Consider the following: on Friday as I’m walking to my apartment, I run into my neighbor. He moved in a few months ago and seems like a nice guy. We start talking and the thought occurs that I might invite him for a drink, get to know him.
“Sure!” he responds. “How’s Monday?”
“Oh, sorry… I meet with a small group on Mondays.” I feel a tinge of pride as I tell him it’s a church obligation, like I slipped the magic code for “I love Jesus and you should too!” into our conversation. He doesn’t seem phased.
“Okay…Tuesday?” he asks.
“Shoot… something else for church.”
“I volunteer for our youth program.”
“I host a Bible study on Thursdays…”
If you can relate to this scenario, then you might be a church-a-holic.
Americans are notoriously busy. Recent studies have found that -ironically- the richer people are, the less leisure time they have. Because financial success usually means that one has been pulled into the rat race where- granted, they’re doing well– but are racing nonetheless.
The same can be said for Christians and the church; the “strongest” Christians are often the ones who are busiest with church programs and responsibilities.
Because we love to immerse ourselves in our church community. Our teenagers go to youth group instead of parties; our children attend vacation bible school instead of summer camps. We dedicate ourselves to men’s group instead of business luncheons; we go to church, but not the local pub. We may not be of the world; but we’re certainly not in it ( contra Romans 12:1-2).
We took a sip of “church-life” and we’ve become addicted. Now we’re church-a-holics.
A startling number Christians don’t have any non-Christian friends and this despite decreasing church attendance and religious association across the country. Somehow Christian sub-cultures remain insulated from the winds of disbelief that have impacted the rest of culture. This could be considered a blessing. Faith is a shelter for Christians; it sustains us, upholds and emboldens us. It gives us a hope and a future. But the hope of our faith must move us outside of ourselves. For if our light does not shine because it is never in darkness then it is not light. In other words: faith turned inward becomes pride. It becomes a curse.
Because the calling of the Christian is not just to love Christ but to also love others, to love the world he has created. The calling of the Christian is not just to seek forgiveness and grace for ourselves, but to intentionally pour it out upon our cities, neighborhoods, neighbors and co-workers. The calling of the Christian is not just to worship Christ, but to invite those around us into worship of him as well. The Church is called to be a witness to the world. And this is not possible when the church has no point of contact with the world.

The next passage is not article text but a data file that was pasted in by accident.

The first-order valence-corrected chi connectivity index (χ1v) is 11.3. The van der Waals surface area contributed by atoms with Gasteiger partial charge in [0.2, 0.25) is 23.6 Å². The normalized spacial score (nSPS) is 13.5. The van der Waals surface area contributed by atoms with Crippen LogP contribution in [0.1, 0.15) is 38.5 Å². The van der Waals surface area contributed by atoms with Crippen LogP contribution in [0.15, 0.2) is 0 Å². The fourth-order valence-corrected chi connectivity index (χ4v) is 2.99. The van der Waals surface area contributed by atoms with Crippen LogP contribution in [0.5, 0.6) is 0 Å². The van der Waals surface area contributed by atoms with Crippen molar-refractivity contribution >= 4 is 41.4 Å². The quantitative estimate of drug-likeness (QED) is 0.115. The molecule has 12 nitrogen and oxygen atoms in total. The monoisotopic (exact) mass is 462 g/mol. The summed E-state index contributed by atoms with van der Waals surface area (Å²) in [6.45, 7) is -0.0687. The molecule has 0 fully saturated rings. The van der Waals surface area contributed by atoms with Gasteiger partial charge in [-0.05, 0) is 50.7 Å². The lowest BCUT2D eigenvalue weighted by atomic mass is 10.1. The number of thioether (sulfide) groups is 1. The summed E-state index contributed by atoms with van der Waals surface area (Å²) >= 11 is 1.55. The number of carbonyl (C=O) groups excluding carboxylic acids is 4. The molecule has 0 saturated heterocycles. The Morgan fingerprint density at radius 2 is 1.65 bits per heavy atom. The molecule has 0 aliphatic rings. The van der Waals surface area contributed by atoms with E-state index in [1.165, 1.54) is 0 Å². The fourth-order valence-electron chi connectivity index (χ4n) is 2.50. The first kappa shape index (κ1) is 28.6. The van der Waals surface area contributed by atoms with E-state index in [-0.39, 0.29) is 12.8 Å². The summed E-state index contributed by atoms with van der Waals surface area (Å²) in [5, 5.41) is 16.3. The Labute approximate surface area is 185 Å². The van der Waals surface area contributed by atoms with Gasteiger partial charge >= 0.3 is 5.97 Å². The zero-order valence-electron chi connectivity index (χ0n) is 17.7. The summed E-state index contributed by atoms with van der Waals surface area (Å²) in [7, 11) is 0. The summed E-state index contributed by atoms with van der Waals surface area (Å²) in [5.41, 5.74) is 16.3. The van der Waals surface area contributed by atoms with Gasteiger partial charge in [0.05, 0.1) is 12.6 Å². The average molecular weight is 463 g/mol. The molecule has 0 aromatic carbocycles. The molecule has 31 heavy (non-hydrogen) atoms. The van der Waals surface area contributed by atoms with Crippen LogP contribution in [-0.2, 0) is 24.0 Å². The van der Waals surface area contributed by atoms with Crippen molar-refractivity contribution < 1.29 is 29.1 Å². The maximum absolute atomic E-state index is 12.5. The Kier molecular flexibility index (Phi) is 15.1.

Satan’s highest aim is to quarantine Christians within the church walls. And too often he wins this battle. With our help.
Because we’re so obsessed with the labor of our vineyards that we’ve never gone out to deliver the wine. We just drink it for ourselves.
We’ve become church-a-holics.
Christians tend to compartmentalize life. We view work as work and worship as worship. We don’t see our daily grind as sanctified unto God, so we feel the urge to tack church life onto it. And there’s only so many hours in the day. But when we spend most of them in church-related activities we’ve no energy left for the spontaneity of God’s grace to work out of and through us.
We are so consumed with doing religion that we’ve none left for being Christians.
If your answer is “yes” and you’re starting to think you might be a church-a-holic, the following exercise might help:
Start by dividing your week into 21 “units”: morning, afternoon and evening for each day. If you have a full-time job, then at least ten of these units are already dedicated to work. Three units should be dedicated to Sabbath; turn off your phones and computers, call your parents, take a walk with your spouse, read in a hammock, play a board game with your friends: rest and know that God is God and he will be exalted throughout the world, with or without you (Psalm 46:10).
As far as your involvement in church activities goes, you should stick to the rule of:
“worship + 2”
In other words, apart from Sunday worship you should commit no more than two additional units of your week to church obligations. So if you’re a youth group volunteer and attend women’s Bible study, then you can’t also serve in the nursery. Provide someone else the chance to serve; remember that your over-commitment may be enabling someone else’s lack thereof.
The world we’ve been called to reach is not encompassed by the sanctuary walls. Ever “yes” to the church can sometimes serve as a “no” to our public witness. Again, this is not to say that church involvement is bad- just as well-crafted beer is something in which to delight. But a twelve-pack per day is unhealthy and abusive. And over-commitment to Church serves none but our own Pharisaical hearts.
So go to church, but also patronize your local pub. Attend men’s group, but not at the cost of knowing your neighbors. Chaperone church youth activities, but get to know the kids shooting hoops in your cul-de-sac. Learn what it means to rest in God and do life in his world. Refuse to be quarantined; fight the pride the fuels burnout.
And remember to ask the question:
Are you a Christian? Or are you a church-a-holic?